Saturday, September 22, 2012

Goat Patrol Cleans Up Invasives

Speaking of kudzu and its local imitator (see previous post), I witnessed a novel approach to controlling invasives during a recent visit to Durham, NC. A friend has gone into the goat business, herding them into a small trailer for a ride to clients' backyards and parks beleaguered by an onslaught of invasive plants. Across the street from the baseball stadium made famous by the movie Bull Durham, the city's Central Park has a ravine filled with kudzu.
Installing the temporary fence is the hardest part for these modern day goat herders, and it's sometimes necessary to remove plants that could prove toxic to the goats, such as pokeweed.

The goats cleared this bank the previous day. They do their job well, but now the question is what to plant, and how to keep the kudzu from growing back.

Friday, September 21, 2012

Kudzu-Like Vine Surrounding Princeton Battlefield

This is a followup to a previous post about the Princeton Battlefield grounds. The vast mowed lawn gives the impression of order at the battlefield, but along the edges, there's a different story.
In a closeup, it's possible to see the reddening foliage of flowering dogwoods spaced along the woods' edge.

Likely planted many decades back to grace the battlefield's borders, those along the left side are now completely overgrown by vines.

Here, one dogwood branch (slight burgundy color on the right) is all that can be seen reaching out of a stifling blanket of exotic porcelain berry vine. (Porcelain berry is short for Ampelopsis brevipedunculata, a name as sprawling as its growth form.)

In addition to ornament, the dogwoods have traditionally provided abundant berries for migrating birds. Some internet research has yet to reveal whether the porcelain berries provide an adequately timed and nutritious substitute. Lipid (fat) content in the berries is important for sustaining the birds' energy, since lipids provide more energy than an equivalent weight of sugar. The shade of the vines will also limit dogwood blooms next spring (note the flower bud on the left).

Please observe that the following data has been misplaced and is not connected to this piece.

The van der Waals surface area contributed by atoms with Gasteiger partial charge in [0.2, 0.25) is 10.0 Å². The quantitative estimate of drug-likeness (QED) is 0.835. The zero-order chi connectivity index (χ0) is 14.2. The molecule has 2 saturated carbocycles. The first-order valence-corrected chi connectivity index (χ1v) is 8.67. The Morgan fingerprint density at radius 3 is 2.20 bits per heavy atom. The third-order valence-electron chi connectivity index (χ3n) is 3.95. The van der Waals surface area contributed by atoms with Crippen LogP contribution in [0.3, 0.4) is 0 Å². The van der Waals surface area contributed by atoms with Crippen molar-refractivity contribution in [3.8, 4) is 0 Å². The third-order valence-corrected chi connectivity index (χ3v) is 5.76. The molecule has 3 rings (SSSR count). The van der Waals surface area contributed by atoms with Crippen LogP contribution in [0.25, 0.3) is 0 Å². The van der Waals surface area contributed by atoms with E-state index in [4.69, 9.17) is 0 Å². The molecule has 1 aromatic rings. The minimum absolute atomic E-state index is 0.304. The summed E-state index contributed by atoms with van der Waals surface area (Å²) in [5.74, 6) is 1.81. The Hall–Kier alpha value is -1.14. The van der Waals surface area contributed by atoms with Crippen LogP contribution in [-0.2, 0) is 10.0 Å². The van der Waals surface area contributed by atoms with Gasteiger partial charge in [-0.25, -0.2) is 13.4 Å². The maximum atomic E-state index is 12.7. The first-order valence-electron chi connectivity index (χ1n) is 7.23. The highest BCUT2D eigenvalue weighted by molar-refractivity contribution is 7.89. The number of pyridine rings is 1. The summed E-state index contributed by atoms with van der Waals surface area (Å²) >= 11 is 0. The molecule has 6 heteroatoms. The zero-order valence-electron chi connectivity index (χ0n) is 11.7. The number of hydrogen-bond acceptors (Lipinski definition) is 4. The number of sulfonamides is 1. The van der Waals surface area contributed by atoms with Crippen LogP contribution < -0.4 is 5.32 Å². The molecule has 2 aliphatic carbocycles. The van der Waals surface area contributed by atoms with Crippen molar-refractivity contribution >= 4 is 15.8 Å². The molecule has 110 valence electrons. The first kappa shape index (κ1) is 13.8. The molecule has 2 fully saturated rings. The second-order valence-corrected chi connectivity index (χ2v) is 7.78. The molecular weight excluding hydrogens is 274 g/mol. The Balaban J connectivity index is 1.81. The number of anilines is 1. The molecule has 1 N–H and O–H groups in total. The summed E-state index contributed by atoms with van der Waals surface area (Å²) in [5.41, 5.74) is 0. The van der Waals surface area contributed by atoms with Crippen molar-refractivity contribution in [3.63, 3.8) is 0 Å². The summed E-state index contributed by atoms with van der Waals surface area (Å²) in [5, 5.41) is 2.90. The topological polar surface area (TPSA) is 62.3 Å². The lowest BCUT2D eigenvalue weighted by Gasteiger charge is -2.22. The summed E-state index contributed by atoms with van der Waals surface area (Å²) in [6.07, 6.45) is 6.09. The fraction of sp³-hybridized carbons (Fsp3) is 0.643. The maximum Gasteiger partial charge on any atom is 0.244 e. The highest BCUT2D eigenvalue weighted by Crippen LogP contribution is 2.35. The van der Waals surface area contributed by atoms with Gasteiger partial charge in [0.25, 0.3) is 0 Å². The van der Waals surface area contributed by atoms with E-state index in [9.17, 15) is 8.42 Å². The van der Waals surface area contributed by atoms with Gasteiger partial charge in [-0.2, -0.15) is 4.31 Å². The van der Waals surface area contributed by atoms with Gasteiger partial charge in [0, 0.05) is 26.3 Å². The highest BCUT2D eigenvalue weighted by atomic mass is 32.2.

All around the base of the dogwoods, a tangle of vines reach upwards--porcelain berry and oriental bittersweet, along with the native wild grape.

It's easy to liberate a tree from vines. Simply sever the stems of the vines and leave the top portion to die. No need to pull anything down.

Elsewhere at the battlefield, on the south side of Mercer Road, more advanced stands of porcelain berry demonstrate the plant's kudzu-like capacity to overwhelm trees and shrubs.

These three trees and the surrounding landscape behind Clark House have completely disappeared beneath a blanket of porcelain berry. The one native seen was jewelweed, somehow able to poke a few of its orange flowers up through the enveloping vines sprawling across the ground.

Princetonians may want to develop a taste for grand-scale topiary, because the battlefield and the local birds are serving as a seed distribution service for this highly invasive species.

Thursday, September 13, 2012

Brushpiles as a Backyard Bonanza

The term "yardwaste" makes little sense, because everything that falls in the yard is useful. Nature has been in the recycling business for a few billion years now, give or take, and has in that time figured out how to convert all its spent products back into the building blocks for new life. But nature goes beyond simply dismantling structures as quickly as possible to make something new. When one of our products, such as a TV, stops functioning, its useful days are considered over. But when a tree limb dies, it becomes a perch where birds can have a commanding view unimpeded by dense leaves. When the limb falls, it becomes cover for animals, a place for a butterfly or firefly to rest. The legacy of a tree, or parts thereof, is not only as food and fertilizer but also the structure it leaves behind.

A naturalist friend of mine, Joshua Rose, who now lives in Amherst, MA, wrote an article last winter about the utility of building a woodpile in the backyard. Though his PhD focused on dragonflies, he has gained in-depth knowledge of plants, birds, herps, and all other manner of life, to the point that he could more appropriately be called a supernaturalist. These supernatural powers allow him to perceive and convey an understanding of how woodpiles benefit the lives of a broad range of creatures, including us. The article can be found at this link: